From right, Daishiro Yamagiwa, minister in charge of economic revitalization, subcommittee chief Shigeru Omi, and Health, Labor and Welfare Minister Shigeyuki Goto are seen at a meeting of the Japanese government’s coronavirus response subcommittee in Tokyo’s Chiyoda Ward on July 14, 2022. (Mainichi/Kan Takeuchi)
TOKYO — The importance of ventilation to prevent aerosol transmissions was strongly emphasized by the Japanese government’s coronavirus response subcommittee amid the pandemic’s “seventh wave” in the country, where this time people will not be asked to curb their social and economic activities.
Aerosols are fine particles floating in the air and contain viruses exhaled from people infected with COVID-19. Even if you are more than 2 meters away from an infected person, you may still catch the virus by inhaling the floating aerosol. How can we effectively ventilate the room in the summer while lowering the room temperature with air conditioning?
Nobuaki Shimizu, a professor of infection control science at Aichi Prefectural University, says, “When a room is closed up because an air conditioner is on, aerosols containing viruses tend to accumulate and also drift into the air as humidity is lowered by the cooling effect.”
Shimizu considers inadequate ventilation to be one of the factors contributing to the recent rapid increase in the number of positive cases. The subcommittee’s recommendations also noted that COVID clusters that struck elderly care facilities, schools, and day care centers were often attributed to insufficient ventilation.
Shimizu emphasizes the importance of creating a strong air flow in places where people gather to prevent aerosols from accumulating, and to expel the air outside. Aerosols in exhaled air drift thickly near people, like cigarette smoke. The professor advises day care centers and other facilities to use “two-stage ventilation,” in which a small fan is placed on the floor to blow aerosols near children upward where there are no people, and then a stronger, larger stream of air passes through the room to blow the aerosols outside. He says, the system can also be applied at meetings and dinners by placing a small fan on a table.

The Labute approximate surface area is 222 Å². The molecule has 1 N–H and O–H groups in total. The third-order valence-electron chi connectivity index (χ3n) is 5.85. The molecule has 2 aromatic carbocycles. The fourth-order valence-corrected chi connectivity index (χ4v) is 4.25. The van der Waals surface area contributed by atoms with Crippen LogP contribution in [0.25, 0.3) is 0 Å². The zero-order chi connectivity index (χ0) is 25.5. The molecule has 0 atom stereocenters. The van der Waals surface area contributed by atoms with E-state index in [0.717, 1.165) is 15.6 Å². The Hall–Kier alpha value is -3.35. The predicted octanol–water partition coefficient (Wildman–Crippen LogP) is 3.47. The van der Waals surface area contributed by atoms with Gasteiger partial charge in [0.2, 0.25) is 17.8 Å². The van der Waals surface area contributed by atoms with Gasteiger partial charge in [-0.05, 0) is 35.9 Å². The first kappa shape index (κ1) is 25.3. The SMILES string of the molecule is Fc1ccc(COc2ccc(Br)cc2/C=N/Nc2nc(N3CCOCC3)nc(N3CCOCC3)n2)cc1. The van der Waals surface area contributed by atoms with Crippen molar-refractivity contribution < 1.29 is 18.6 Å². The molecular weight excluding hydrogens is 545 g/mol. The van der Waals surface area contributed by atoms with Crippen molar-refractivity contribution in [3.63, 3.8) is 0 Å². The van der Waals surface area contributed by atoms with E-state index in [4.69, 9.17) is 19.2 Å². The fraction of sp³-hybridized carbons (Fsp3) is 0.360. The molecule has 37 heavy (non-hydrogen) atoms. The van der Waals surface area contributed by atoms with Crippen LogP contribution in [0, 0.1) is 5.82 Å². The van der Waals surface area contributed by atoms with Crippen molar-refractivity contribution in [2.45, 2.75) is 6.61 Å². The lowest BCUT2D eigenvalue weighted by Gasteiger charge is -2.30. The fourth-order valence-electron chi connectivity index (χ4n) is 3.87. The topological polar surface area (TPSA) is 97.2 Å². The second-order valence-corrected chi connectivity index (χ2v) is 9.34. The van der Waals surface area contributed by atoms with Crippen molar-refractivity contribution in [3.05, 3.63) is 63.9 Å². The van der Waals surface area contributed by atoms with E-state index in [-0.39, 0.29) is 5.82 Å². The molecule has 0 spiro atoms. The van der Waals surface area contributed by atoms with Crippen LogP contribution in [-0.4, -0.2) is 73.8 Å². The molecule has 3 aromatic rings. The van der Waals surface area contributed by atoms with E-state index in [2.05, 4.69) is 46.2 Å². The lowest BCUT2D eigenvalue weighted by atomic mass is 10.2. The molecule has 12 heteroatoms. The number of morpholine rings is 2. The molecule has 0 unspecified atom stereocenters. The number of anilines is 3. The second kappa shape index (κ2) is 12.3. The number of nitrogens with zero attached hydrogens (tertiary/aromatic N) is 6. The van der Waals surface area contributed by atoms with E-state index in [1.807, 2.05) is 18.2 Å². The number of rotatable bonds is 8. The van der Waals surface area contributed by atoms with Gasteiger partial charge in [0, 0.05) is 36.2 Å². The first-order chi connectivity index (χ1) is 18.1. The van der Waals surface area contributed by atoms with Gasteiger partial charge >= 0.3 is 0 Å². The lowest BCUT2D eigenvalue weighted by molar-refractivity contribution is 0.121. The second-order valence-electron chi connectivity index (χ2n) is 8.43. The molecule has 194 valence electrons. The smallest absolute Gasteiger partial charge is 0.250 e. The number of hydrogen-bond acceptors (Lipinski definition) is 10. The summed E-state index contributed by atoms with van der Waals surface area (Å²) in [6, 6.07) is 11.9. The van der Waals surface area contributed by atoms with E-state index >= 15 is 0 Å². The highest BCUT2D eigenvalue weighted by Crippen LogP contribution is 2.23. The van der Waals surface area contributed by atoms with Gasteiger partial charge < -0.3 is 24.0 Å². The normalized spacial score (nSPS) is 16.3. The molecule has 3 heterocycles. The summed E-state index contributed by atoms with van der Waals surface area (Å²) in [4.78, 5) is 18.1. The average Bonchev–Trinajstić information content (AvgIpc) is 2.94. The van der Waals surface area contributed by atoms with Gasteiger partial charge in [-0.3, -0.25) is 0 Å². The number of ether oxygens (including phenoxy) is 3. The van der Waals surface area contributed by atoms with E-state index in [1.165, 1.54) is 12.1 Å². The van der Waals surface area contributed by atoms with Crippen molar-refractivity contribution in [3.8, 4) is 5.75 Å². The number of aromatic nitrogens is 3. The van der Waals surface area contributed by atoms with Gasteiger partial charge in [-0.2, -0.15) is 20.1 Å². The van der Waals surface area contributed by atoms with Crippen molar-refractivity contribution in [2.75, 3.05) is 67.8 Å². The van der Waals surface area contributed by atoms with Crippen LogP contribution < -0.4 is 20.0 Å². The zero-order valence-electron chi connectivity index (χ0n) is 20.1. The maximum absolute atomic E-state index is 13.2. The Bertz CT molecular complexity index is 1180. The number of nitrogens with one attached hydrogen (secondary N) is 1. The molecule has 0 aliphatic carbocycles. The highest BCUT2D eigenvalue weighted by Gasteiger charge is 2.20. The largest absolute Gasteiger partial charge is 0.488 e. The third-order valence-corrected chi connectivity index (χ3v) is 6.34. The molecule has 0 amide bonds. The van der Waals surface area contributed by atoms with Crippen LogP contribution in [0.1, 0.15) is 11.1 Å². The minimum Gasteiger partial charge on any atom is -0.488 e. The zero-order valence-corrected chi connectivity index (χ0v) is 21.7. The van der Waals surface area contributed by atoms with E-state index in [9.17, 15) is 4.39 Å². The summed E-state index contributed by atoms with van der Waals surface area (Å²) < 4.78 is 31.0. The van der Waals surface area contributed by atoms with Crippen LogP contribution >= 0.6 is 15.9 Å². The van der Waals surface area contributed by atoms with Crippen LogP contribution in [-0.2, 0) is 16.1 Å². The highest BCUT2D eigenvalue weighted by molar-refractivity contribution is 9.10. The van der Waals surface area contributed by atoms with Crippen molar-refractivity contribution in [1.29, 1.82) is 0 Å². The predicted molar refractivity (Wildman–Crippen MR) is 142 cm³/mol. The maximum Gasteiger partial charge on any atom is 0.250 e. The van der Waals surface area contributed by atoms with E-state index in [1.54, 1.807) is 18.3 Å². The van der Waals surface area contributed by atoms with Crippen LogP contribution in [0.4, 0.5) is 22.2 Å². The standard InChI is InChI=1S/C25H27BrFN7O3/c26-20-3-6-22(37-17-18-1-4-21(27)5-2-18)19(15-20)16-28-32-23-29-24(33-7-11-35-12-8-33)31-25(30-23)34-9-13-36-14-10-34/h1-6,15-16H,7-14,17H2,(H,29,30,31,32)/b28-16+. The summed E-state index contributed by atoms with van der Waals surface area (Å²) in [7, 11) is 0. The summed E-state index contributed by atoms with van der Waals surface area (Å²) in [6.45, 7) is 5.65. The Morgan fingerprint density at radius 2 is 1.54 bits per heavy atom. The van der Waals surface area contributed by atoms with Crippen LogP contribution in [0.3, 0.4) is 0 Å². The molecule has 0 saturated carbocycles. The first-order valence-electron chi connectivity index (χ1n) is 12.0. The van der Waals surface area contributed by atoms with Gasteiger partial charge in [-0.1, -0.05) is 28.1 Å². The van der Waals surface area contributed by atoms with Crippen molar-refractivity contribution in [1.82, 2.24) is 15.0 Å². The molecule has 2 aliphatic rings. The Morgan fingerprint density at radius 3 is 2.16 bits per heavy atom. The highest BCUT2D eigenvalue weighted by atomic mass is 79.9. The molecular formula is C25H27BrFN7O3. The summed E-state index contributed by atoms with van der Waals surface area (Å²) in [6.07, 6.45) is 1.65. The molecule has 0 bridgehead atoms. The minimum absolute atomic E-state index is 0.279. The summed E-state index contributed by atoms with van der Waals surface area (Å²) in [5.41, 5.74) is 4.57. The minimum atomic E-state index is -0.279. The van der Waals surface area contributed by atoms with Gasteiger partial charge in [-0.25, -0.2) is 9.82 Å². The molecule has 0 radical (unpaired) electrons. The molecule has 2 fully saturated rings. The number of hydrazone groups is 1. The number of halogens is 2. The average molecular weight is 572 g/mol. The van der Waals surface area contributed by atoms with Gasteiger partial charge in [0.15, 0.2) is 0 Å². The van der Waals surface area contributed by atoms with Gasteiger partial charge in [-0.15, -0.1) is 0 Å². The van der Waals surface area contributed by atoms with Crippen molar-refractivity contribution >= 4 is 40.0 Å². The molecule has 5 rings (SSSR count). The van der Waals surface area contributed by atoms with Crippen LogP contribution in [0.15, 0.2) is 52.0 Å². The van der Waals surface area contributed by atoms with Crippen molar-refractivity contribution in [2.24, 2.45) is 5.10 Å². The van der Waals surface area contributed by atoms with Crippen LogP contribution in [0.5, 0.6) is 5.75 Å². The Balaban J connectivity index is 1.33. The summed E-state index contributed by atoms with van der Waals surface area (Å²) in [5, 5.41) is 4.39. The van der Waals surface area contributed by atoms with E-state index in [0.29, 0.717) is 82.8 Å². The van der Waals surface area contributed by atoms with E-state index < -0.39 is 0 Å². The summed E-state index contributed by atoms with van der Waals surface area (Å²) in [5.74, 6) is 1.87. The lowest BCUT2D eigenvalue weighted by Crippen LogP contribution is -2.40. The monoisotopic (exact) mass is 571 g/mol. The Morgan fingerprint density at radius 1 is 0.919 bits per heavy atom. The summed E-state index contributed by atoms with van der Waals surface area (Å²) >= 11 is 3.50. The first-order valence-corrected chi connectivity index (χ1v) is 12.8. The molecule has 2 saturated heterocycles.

For buildings without a ventilation system, the government subcommittee recommends opening windows. However, it’s difficult to open windows wide in the summer when considering the cooling effect of air conditioning. Thus, Shimizu advises that while using an air conditioner, decide on windows that serve as air inlets and outlets, and open them 10 to 15 centimeters at all times. Furthermore, if an air circulator or similar device is placed between the windows and air is blown into the direction of the exit, ventilation can be achieved without losing much cold air.
According to the subcommittee’s recommendation, if windows cannot be opened sufficiently to maintain room temperature, it is also effective to use air purifiers. In addition, if there is a ventilation fan, turn it on to exhaust air outside.
Meanwhile, unlike places where a large number of people gather, Shimizu says there is no need to be so nervous about ventilation in ordinary homes, and it is not necessary to take measures such as opening windows all the time.
(Japanese original by Mikako Shimogiri, Lifestyle and Medical News Department)